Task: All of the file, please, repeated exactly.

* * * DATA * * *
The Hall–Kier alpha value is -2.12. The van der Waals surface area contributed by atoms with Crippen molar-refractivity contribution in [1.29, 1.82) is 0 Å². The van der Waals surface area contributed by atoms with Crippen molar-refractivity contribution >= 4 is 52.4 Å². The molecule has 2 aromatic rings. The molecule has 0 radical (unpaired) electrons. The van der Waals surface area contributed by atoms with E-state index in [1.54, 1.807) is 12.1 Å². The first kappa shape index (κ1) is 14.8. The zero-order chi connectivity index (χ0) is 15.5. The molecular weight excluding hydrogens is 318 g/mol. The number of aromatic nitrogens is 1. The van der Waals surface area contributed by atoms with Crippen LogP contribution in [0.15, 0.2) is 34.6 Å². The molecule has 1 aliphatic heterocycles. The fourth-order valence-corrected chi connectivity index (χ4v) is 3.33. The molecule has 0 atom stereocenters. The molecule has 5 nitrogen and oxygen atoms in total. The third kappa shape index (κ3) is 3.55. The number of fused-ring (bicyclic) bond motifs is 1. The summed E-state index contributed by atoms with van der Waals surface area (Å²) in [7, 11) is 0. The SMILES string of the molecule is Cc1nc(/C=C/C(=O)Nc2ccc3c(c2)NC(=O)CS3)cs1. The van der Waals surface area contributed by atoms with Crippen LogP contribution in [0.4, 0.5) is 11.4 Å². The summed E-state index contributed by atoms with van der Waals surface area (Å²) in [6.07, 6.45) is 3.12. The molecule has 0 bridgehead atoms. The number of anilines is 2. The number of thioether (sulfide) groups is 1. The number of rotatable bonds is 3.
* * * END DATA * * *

The Hall–Kier alpha value is -2.12. The van der Waals surface area contributed by atoms with Crippen molar-refractivity contribution in [1.29, 1.82) is 0 Å². The van der Waals surface area contributed by atoms with Crippen molar-refractivity contribution >= 4 is 52.4 Å². The molecule has 2 aromatic rings. The molecule has 0 radical (unpaired) electrons. The van der Waals surface area contributed by atoms with E-state index in [1.54, 1.807) is 12.1 Å². The first kappa shape index (κ1) is 14.8. The zero-order chi connectivity index (χ0) is 15.5. The molecular weight excluding hydrogens is 318 g/mol. The number of aromatic nitrogens is 1. The van der Waals surface area contributed by atoms with Crippen LogP contribution in [0.15, 0.2) is 34.6 Å². The molecule has 1 aliphatic heterocycles. The fourth-order valence-corrected chi connectivity index (χ4v) is 3.33. The molecule has 0 atom stereocenters. The molecule has 5 nitrogen and oxygen atoms in total. The third kappa shape index (κ3) is 3.55. The number of fused-ring (bicyclic) bond motifs is 1. The summed E-state index contributed by atoms with van der Waals surface area (Å²) in [7, 11) is 0. The SMILES string of the molecule is Cc1nc(/C=C/C(=O)Nc2ccc3c(c2)NC(=O)CS3)cs1. The van der Waals surface area contributed by atoms with Crippen LogP contribution in [0.4, 0.5) is 11.4 Å². The summed E-state index contributed by atoms with van der Waals surface area (Å²) in [6.07, 6.45) is 3.12. The molecule has 0 bridgehead atoms. The number of anilines is 2. The number of thioether (sulfide) groups is 1. The number of rotatable bonds is 3.